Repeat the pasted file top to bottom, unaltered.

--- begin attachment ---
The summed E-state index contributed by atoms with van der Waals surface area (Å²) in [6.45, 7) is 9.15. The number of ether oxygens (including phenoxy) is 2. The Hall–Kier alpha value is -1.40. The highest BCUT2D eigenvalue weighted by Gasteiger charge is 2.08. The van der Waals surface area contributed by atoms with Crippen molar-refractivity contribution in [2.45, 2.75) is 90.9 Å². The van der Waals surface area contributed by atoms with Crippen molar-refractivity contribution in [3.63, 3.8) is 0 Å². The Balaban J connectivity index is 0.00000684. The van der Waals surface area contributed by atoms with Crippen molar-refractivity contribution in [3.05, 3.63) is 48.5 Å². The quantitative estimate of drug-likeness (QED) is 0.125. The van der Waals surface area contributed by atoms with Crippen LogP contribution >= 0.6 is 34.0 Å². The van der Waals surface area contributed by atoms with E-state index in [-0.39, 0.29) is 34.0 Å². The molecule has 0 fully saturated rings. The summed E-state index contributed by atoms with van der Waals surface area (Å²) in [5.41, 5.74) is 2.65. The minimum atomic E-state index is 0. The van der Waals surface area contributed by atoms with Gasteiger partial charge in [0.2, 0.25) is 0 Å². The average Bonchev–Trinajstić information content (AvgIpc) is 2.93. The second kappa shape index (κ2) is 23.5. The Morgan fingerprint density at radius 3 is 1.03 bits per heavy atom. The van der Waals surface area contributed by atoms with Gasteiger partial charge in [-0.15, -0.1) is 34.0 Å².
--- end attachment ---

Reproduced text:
The summed E-state index contributed by atoms with van der Waals surface area (Å²) in [6.45, 7) is 9.15. The number of ether oxygens (including phenoxy) is 2. The Hall–Kier alpha value is -1.40. The highest BCUT2D eigenvalue weighted by Gasteiger charge is 2.08. The van der Waals surface area contributed by atoms with Crippen molar-refractivity contribution in [2.45, 2.75) is 90.9 Å². The van der Waals surface area contributed by atoms with Crippen molar-refractivity contribution in [3.63, 3.8) is 0 Å². The Balaban J connectivity index is 0.00000684. The van der Waals surface area contributed by atoms with Crippen molar-refractivity contribution in [3.05, 3.63) is 48.5 Å². The quantitative estimate of drug-likeness (QED) is 0.125. The van der Waals surface area contributed by atoms with Crippen LogP contribution >= 0.6 is 34.0 Å². The van der Waals surface area contributed by atoms with E-state index in [-0.39, 0.29) is 34.0 Å². The molecule has 0 fully saturated rings. The summed E-state index contributed by atoms with van der Waals surface area (Å²) in [5.41, 5.74) is 2.65. The minimum atomic E-state index is 0. The van der Waals surface area contributed by atoms with Gasteiger partial charge in [0.2, 0.25) is 0 Å². The average Bonchev–Trinajstić information content (AvgIpc) is 2.93. The second kappa shape index (κ2) is 23.5. The Morgan fingerprint density at radius 3 is 1.03 bits per heavy atom. The van der Waals surface area contributed by atoms with Gasteiger partial charge in [-0.15, -0.1) is 34.0 Å².